I ate so well in Seville. A succession of tapas, each formed as a work of art in miniature, discovered with the aid of Shawn, of @sevillatapas, in backstreet shops, cafés, bars, restaurants. We dribbled over dollhouse platters while roosting on stools tucked under shelves, over crates, next to zinc or marble bars. In each place, no matter how cutting edge or trendy, you'd see old couples disembarked from the countryside, dressed in their town best - hair set, lipstick on, suit and waistcoat brushed, perched along counters, eyes narrowed knowledgeably, lips pursed, little nods of acknowledgement - shrewdly tasting. Food isn't a class, wealth or hipster trend in the same way it is here in Britain. It's good... or it's bad. Simple as that.
My favourite tapa was the cumin infused spinach.
I love Spanish packaging; I saw the pink crisps at the Waitrose christmas fair and thought they were superb, unfortunately they didn't stock them. Baby clams and garlicky mini artichoke hearts, washed down with La Gitana, Manzanilla and sherry.
On our gastro tour Shawn and I discussed men, children, food, illness, the internet. A couple of years ago, Shawn got cancer. Living in Spain without family or husband, this was tough: she survived with the help of friends on the internet who provided emotional support and even donated money while she couldn't work. Now recovered, or NED (no evidence of disease), she lives in an up and coming quarter in Seville, near the mushroom architecture of the Plaza de la Encarnacion.
We visited an exquisite hat shop, while I resisted the persistent yearning to buy yet another flamenco dress complete with lacy fan and clickety heels. Everyone should possess a flamenco dress.
Scenes from Seville: teenage lovers, kids in the street, an ancient cookbook, babies dressed expensively and identically.
Weirdy wooden architecture in La Plaza de la Encarnacion. The last mayor had a big spend up, wanted to leave his mark.
Fourat's supper club 'Lebanicious'On the Saturday night I went to a Seville supper club, hosted by warm and fragrant Fourat El Achkar or @lebanicious. Of Lebanese origin, she and her family now live in a beautiful loft apartment in the centre of Seville. We sat on the roof terrace at first, drinking some great local wines and munching on freshly baked palmiers of z'atar and cheese.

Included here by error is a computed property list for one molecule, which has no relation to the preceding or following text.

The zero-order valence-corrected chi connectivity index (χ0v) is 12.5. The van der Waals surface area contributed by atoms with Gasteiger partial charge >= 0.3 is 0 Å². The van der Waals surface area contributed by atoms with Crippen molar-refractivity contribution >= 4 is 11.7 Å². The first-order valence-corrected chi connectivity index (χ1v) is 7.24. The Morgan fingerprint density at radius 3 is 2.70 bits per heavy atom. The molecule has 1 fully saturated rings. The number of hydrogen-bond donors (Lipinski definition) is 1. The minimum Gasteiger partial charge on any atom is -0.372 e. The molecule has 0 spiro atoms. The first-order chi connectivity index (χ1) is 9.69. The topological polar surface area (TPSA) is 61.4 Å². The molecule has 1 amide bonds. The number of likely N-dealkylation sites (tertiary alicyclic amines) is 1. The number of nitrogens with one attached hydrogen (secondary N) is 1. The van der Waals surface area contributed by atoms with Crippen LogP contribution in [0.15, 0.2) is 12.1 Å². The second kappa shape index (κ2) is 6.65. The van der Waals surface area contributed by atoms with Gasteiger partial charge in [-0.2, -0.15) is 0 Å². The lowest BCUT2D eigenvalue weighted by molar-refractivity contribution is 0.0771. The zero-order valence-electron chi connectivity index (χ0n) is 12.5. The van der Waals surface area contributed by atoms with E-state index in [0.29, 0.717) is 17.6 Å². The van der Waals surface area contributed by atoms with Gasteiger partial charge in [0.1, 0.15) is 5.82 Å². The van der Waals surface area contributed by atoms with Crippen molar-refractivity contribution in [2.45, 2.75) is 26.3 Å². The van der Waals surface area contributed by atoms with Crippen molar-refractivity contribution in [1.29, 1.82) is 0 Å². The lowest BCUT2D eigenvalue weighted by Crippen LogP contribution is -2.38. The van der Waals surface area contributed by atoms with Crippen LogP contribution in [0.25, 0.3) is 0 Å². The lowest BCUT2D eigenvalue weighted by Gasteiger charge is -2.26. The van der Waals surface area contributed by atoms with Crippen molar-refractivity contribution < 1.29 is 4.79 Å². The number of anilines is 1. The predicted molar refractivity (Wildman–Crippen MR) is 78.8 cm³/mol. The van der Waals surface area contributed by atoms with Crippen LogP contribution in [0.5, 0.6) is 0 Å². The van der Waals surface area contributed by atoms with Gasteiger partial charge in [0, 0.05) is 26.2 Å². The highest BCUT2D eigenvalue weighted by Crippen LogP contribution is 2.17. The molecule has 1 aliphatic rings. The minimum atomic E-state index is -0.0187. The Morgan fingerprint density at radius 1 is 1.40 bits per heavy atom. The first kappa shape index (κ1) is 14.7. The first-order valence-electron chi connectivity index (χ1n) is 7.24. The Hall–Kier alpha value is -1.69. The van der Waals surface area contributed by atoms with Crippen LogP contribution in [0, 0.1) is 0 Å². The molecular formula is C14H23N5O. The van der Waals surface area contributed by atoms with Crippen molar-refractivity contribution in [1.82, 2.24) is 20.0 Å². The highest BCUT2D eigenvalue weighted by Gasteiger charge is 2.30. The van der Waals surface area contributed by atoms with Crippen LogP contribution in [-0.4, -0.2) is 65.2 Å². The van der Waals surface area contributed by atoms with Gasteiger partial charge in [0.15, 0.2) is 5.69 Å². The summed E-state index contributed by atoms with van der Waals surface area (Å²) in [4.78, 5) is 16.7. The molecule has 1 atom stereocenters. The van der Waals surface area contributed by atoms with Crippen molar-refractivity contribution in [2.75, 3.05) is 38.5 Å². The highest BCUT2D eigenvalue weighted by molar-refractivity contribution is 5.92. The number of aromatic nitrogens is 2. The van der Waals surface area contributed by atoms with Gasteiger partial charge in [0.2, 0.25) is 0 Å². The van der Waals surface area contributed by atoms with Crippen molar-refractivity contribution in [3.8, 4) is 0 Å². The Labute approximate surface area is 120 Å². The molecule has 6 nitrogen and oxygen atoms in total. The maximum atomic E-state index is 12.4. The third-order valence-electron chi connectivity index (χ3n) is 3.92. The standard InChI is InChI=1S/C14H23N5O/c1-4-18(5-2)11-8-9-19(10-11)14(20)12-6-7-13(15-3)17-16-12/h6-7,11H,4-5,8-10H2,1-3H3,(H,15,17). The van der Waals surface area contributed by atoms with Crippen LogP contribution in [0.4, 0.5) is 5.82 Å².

We had an authentic Lebanese meal on this occasion as Fourat's mum was there to help; silken Baba Ghanoush (her mum's trick is always to leave a little of the charred aubergine skin to boost the smokiness), addictive hummus and made-from-scratch flat breads. In fact, I pigged out so much on the first course it left me unable to properly appreciate the rest of the elaborate meal.
I came to again when Fourat served a lovely 'tea': hot water with a little orange flower water and some sprigs of orange blossom. Southern Spanish streets are heaving with scented orange trees in spring and this refreshing drink acted as a cleansing digestive.
Fourat's charming French-speaking daughter (lycée educated, reminded me so much of my own daughter as a child) danced flamenco for us with the intensity and expression 'seriosa' of a professional. Every child learns 'Sevillanas', the bastardised flamenco dance, full of exuberant parts, turns and swirls. Even if they cannot dance, everybody learns to clap 'palmas': complex rhythms, influenced by Moorish music and gypsy origins.
It was the weekend before the feria when prices double and Southern Spain hitches a ride on a horse-drawn wagon, accompanied by trussied up unmarried daughters and hidalgo sons, rattling with cases of manzanilla and fino sherry, through ochre dusty trails to the brightest, fanciest most musical fête on the planet. It's a hierarchical affair nowadays; the richest families hold court in casetas or private marquees. You can only attend if invited. The feria in Jerez de la Frontera, on the other hand, held on a different week, is more democratic, open to the public.
Contact Shawn @sevillatapas for tapas tours.
Contact Fourat @lebanicious for supper clubs and cooking lessons (she also does typical Spanish food).
This clip is the moment when the creator of the dance blends the original opera by Bizet with Flamenco. This has to be one of the best films about dance ever created.
More clips from this marvellous film. Love the guitarist's comb-over (sooo Spanish), the fact that the dancers smoke, the syncopated cacophony of castanets and heels, the proud stance, chin up/chest out, of the dancers, the bitter, sad, angry music. This clip is in French, it's when the choreographer discovers his 'Carmen' in a flamenco class.